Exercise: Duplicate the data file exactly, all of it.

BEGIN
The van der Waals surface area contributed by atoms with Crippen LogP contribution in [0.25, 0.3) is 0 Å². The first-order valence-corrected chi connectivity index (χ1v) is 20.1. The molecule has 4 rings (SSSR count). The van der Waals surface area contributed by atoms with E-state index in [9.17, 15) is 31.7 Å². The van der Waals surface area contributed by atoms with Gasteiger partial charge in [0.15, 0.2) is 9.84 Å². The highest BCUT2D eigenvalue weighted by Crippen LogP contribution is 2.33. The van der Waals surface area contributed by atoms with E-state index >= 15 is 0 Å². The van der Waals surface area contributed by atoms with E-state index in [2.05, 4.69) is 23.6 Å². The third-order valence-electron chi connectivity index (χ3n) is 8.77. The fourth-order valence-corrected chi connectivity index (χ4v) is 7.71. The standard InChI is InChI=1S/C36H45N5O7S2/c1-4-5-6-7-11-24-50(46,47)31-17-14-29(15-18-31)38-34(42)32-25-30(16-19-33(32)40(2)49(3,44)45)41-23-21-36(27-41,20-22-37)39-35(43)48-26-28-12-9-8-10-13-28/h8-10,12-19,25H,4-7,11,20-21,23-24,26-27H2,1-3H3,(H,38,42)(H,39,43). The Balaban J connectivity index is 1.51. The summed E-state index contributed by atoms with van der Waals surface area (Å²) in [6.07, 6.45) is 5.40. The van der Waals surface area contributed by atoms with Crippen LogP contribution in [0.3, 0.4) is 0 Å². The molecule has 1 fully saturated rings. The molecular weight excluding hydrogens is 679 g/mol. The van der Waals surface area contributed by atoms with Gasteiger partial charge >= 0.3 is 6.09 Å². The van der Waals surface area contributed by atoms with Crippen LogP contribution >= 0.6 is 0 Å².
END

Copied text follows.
The van der Waals surface area contributed by atoms with Crippen LogP contribution in [0.25, 0.3) is 0 Å². The first-order valence-corrected chi connectivity index (χ1v) is 20.1. The molecule has 4 rings (SSSR count). The van der Waals surface area contributed by atoms with E-state index in [9.17, 15) is 31.7 Å². The van der Waals surface area contributed by atoms with Gasteiger partial charge in [0.15, 0.2) is 9.84 Å². The highest BCUT2D eigenvalue weighted by Crippen LogP contribution is 2.33. The van der Waals surface area contributed by atoms with E-state index >= 15 is 0 Å². The van der Waals surface area contributed by atoms with E-state index in [2.05, 4.69) is 23.6 Å². The third-order valence-electron chi connectivity index (χ3n) is 8.77. The fourth-order valence-corrected chi connectivity index (χ4v) is 7.71. The standard InChI is InChI=1S/C36H45N5O7S2/c1-4-5-6-7-11-24-50(46,47)31-17-14-29(15-18-31)38-34(42)32-25-30(16-19-33(32)40(2)49(3,44)45)41-23-21-36(27-41,20-22-37)39-35(43)48-26-28-12-9-8-10-13-28/h8-10,12-19,25H,4-7,11,20-21,23-24,26-27H2,1-3H3,(H,38,42)(H,39,43). The Balaban J connectivity index is 1.51. The summed E-state index contributed by atoms with van der Waals surface area (Å²) in [6.07, 6.45) is 5.40. The van der Waals surface area contributed by atoms with Crippen LogP contribution in [0.3, 0.4) is 0 Å². The molecule has 1 fully saturated rings. The molecular weight excluding hydrogens is 679 g/mol. The van der Waals surface area contributed by atoms with Gasteiger partial charge >= 0.3 is 6.09 Å². The van der Waals surface area contributed by atoms with Crippen LogP contribution >= 0.6 is 0 Å².